Tim Magner works to integrate food education with fun through Chicago-based programs such as Nature’s Farm Camp. He reports that the longterm decline in the quality and nutrition in school food is being reversed, in sync with the rise of the Good Food movement. More school gardens, more cooking classes, more efforts by many administrators to find healthier choices for students. In his article below, Tim describes the positive impact that is having for our nation’s schoolchildren and our food system in general.
With the average age of farmers in the United States pushing 60, growing a new generation of young farmers is a regional and national priority. One of the most encouraging recent developments in the Chicago area is the creation of Chillinois Young Farmers — the northern Illinois chapter of the National Young Farmers Coalition — which is providing a much-needed voice to this important constituency. FamilyFarmed is pleased that “Chillinois,” representing the national organization, will be participating in our Good Food Festival on Saturday, March 18 at Chicago’s UIC Forum.
The Hatchery, a food business incubator in Chicago, started up just last year with a small space but big plans. Those plans are now taking a giant step toward fruition with $2 million in economic development funding that is being provided by the City of Chicago. The Hatchery also will participate in FamilyFarmed’s Good Food Festival & Conference March 17 and 18.
Chicago is home to some of the most innovative and inspiring urban agriculture projects in the United States. And FamilyFarmed is providing the opportunity to visit three of these sites on a curated Urban Ag Bus Tour — taking place on Saturday, March 18 during our Good Food Festival.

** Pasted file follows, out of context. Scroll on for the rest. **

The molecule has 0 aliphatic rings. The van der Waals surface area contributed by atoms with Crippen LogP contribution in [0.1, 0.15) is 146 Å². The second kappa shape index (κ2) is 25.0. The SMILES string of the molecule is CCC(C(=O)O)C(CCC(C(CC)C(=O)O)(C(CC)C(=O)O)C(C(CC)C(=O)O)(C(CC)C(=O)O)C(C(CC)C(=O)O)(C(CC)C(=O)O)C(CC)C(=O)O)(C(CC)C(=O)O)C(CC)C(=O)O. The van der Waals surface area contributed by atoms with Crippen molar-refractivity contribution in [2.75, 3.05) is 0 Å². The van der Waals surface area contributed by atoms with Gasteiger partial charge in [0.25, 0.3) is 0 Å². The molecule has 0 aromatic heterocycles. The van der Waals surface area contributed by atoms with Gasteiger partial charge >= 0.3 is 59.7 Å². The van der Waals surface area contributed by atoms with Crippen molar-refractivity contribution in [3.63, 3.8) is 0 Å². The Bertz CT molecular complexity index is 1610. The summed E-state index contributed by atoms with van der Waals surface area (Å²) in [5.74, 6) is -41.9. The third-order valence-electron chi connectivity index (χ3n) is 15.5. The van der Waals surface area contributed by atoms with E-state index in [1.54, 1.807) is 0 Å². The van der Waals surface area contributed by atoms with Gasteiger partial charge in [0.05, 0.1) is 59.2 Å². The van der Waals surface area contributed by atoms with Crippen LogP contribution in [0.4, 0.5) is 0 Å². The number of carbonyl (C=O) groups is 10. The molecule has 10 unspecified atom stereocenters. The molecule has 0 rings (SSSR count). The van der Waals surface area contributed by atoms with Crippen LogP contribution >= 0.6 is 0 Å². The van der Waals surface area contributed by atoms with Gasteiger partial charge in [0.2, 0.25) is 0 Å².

There are no guarantees for entrepreneurs launching new food ventures. But success can come amazingly fast when a food startup hits the sweet spot — or the sweet and savory spot in the case of Simple Mills, the Chicago-based company that produces a variety of nutrient-dense, grain-free baking mixes and crackers (and will be exhibiting at FamilyFarmed’s Good Food Trade Show and Good Food Festival.
“Growing Young Farmers” is one of the most important themes for our work at FamilyFarmed. That is why FamilyFarmed is so pleased that the 2017 Beginning Farmer of the Year Award ceremony, presented by the Routes to Farm alliance, will kick off our Good Food Trade Show and Policy Conference on Friday, March 17 at the UIC Forum, located on the University of Illinois at Chicago campus. Meet the five finalist farms.
Lisa Kivirist and John D. Ivanko own a farm bed & breakfast in Wisconsin, produce their own jarred products, and are the authors of several books including Homemade for Sale. They share their tips for product labeling that sells, and will be exhibiting at FamilyFarmed’s Good Food Festival on March 18.
by Bob Benenson, FamilyFarmed Kitchfix, a Chicago-based company, grew out of Chef Josh Katt’s previous career preparing highly nutritious and functional meals for customers who were fighting cancer. He maintained those health-first principles as he grew his home meal delivery service and a packaged goods division centered on Paleo, grain-free granola in a variety of flavors. Read more about Good Food Vendor Kitchfix Wants You To See Right Through Its Ingredient List[…]
Crate Free Illinois is a nonprofit group that works to inform the public about inhumane treatment at industrial livestock operations and urges consumers to use their dollars to support farmers who use humane practices. The organization will take part in FamilyFarmed’s Good Food Festival for the second consecutive year.
The growing public demand for pasture-raised, sustainably produced meats has prompted increased interest among farmers. For Marina and John Backes, it prompted a move from suburban New Jersey to rural southwest Missouri, where since 2009 they have raised heritage breeds of hogs on pasture at their Circle B Ranch.